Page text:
We know what you’re thinking: “So, is there a way to reduce my outdoor kitchen budget that doesn’t sound like pulling teeth?” Thankfully, there are cost-cutting measures you can take that don’t require quite as much compromise or outright sacrifice as what we’ve covered.
“Look at items manufactured outside the US. You can get really good quality at a lower cost if you aren’t stuck on US-made products,” says Erin Hopson, the BBQGuys outdoor kitchen design team lead. “Countertops are another great place to cut costs — if you really want a fancy stone, you can often find granite or other stone remnants that you can use as a groutless tile. It’s much less expensive than buying a slab.”
Hopson also recommends finding double-duty appliances and storage components. She says the right gas grill can double as a smoker, charcoal grill, and griddle, while door/drawer combos are a better choice than separate storage units. A few more helpful tips from our top outdoor kitchen designer: build on an existing patio to avoid landscaping costs, install appliances close to existing utility lines to decrease labor expenses, and construct your outdoor space attached to the home so you can use your indoor sink and fridge rather than buying outdoor models.
Ways to Pay for an Outdoor Kitchen
Still hanging in there? We’ve thrown a lot of information your way, so we anticipate your head may still be spinning as you try to piece together all the different factors that determine how much an outdoor kitchen costs. But actually paying for your outdoor kitchen project doesn’t have to be a headache from start to finish, especially if you take advantage of our fast and easy financing. It’s designed for you to save now, pay later, and start taking meaningful steps toward your dream backyard.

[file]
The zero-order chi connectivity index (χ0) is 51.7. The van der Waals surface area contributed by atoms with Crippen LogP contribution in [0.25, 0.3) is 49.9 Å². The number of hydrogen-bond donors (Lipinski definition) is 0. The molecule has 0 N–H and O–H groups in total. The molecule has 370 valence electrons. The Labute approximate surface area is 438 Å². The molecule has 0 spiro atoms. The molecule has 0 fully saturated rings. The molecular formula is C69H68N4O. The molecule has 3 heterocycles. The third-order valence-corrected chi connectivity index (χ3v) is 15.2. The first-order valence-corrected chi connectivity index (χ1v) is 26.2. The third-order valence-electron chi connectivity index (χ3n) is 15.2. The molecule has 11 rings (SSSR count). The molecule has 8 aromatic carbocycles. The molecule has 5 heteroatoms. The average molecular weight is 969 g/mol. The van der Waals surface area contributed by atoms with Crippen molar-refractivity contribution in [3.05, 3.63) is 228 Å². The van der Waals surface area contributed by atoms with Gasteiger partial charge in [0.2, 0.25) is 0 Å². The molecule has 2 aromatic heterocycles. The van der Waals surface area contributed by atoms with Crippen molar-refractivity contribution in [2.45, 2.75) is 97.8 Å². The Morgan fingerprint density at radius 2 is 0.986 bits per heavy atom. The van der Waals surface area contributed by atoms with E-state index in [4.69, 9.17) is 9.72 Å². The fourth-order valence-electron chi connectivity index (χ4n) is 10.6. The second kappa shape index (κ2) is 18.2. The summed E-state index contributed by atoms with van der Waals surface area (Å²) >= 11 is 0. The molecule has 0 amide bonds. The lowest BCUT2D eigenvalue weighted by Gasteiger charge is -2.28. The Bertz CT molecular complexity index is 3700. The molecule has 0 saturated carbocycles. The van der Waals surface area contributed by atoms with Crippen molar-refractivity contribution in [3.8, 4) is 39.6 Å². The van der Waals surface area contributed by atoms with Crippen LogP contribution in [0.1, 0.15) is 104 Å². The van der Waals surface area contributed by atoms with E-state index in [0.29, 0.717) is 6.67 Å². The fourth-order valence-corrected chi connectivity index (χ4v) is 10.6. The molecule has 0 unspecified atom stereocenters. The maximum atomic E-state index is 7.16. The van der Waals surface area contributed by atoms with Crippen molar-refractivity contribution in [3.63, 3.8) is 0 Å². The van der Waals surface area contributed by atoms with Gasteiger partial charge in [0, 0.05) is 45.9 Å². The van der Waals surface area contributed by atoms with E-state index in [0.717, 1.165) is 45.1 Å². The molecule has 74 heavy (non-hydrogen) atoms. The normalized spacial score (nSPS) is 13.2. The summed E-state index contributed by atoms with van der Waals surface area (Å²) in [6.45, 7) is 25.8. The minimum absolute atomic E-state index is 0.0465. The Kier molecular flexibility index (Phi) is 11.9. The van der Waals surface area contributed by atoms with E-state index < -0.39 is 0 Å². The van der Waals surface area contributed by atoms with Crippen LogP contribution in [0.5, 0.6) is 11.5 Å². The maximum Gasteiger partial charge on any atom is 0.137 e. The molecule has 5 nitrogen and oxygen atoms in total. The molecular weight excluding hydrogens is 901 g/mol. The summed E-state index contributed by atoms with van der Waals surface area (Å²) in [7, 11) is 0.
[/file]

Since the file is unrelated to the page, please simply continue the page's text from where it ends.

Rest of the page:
A home equity loan can also help you stretch your budget further than what you think possible. This type of loan, which is secured by the amount of equity in a home, is becoming more and more popular with each passing year as homeowners look for cost-effective ways to fund improvements to their residence.
If you’re still overwhelmed by the number of variables and uncertainties, we ask you to take a step back and keep in mind one key piece of advice from our outdoor kitchen design team. “It's really a personal choice on how much you want to spend,” Erin Hopson says. “Something I used to tell my customers back in my sales team days is, ‘Tell me your dream, and I can make that work with your budget.’”
Our team of outdoor living experts is strongly committed to that mission, so it never hurts to give them a call at 1-877-743-2269 if you’re struggling to nail down the right mix of products for your budget. They can answer any questions you have about our industry-leading selection and set you up for a successful outdoor kitchen project. And when it finally comes time to start sketching up your space, there’s only one place to turn — our Free Outdoor Kitchen Design Service, of course! Erin Hopson and her team have helped thousands of happy homeowners visualize their outdoor space before breaking ground, which is an added peace of mind when project expenses vary so wildly.
Oh, and one more thing: our outdoor kitchen checklist is an indispensable tool when budgeting for your project. Just mark off what you want as you go, keeping in mind the (many, many, many) things you learned here about the costs of outdoor kitchens. We can’t wait to see how your outdoor space turns out!